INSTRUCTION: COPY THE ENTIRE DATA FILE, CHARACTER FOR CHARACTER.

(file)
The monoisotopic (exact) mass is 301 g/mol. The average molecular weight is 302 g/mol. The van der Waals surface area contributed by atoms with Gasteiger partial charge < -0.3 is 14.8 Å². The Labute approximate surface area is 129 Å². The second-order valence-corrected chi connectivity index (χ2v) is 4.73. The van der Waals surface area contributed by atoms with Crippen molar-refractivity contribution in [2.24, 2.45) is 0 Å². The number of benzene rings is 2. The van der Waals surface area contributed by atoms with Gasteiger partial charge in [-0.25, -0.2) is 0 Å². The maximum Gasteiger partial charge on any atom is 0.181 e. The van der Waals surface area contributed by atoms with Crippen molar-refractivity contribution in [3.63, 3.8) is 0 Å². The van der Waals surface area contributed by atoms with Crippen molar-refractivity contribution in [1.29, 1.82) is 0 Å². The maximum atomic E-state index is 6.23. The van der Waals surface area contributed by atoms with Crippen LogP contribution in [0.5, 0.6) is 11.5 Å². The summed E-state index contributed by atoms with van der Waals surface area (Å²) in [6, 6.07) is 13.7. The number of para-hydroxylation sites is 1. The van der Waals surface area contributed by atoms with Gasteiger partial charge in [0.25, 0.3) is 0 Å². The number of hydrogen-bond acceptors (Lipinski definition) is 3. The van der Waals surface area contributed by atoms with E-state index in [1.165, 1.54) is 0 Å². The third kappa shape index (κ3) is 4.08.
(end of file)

The monoisotopic (exact) mass is 301 g/mol. The average molecular weight is 302 g/mol. The van der Waals surface area contributed by atoms with Gasteiger partial charge < -0.3 is 14.8 Å². The Labute approximate surface area is 129 Å². The second-order valence-corrected chi connectivity index (χ2v) is 4.73. The van der Waals surface area contributed by atoms with Crippen molar-refractivity contribution in [2.24, 2.45) is 0 Å². The number of benzene rings is 2. The van der Waals surface area contributed by atoms with Gasteiger partial charge in [-0.25, -0.2) is 0 Å². The maximum Gasteiger partial charge on any atom is 0.181 e. The van der Waals surface area contributed by atoms with Crippen molar-refractivity contribution in [3.63, 3.8) is 0 Å². The van der Waals surface area contributed by atoms with Crippen molar-refractivity contribution in [1.29, 1.82) is 0 Å². The maximum atomic E-state index is 6.23. The van der Waals surface area contributed by atoms with Crippen LogP contribution in [0.5, 0.6) is 11.5 Å². The summed E-state index contributed by atoms with van der Waals surface area (Å²) in [6, 6.07) is 13.7. The number of para-hydroxylation sites is 1. The van der Waals surface area contributed by atoms with Gasteiger partial charge in [0.25, 0.3) is 0 Å². The number of hydrogen-bond acceptors (Lipinski definition) is 3. The van der Waals surface area contributed by atoms with E-state index in [1.165, 1.54) is 0 Å². The third kappa shape index (κ3) is 4.08.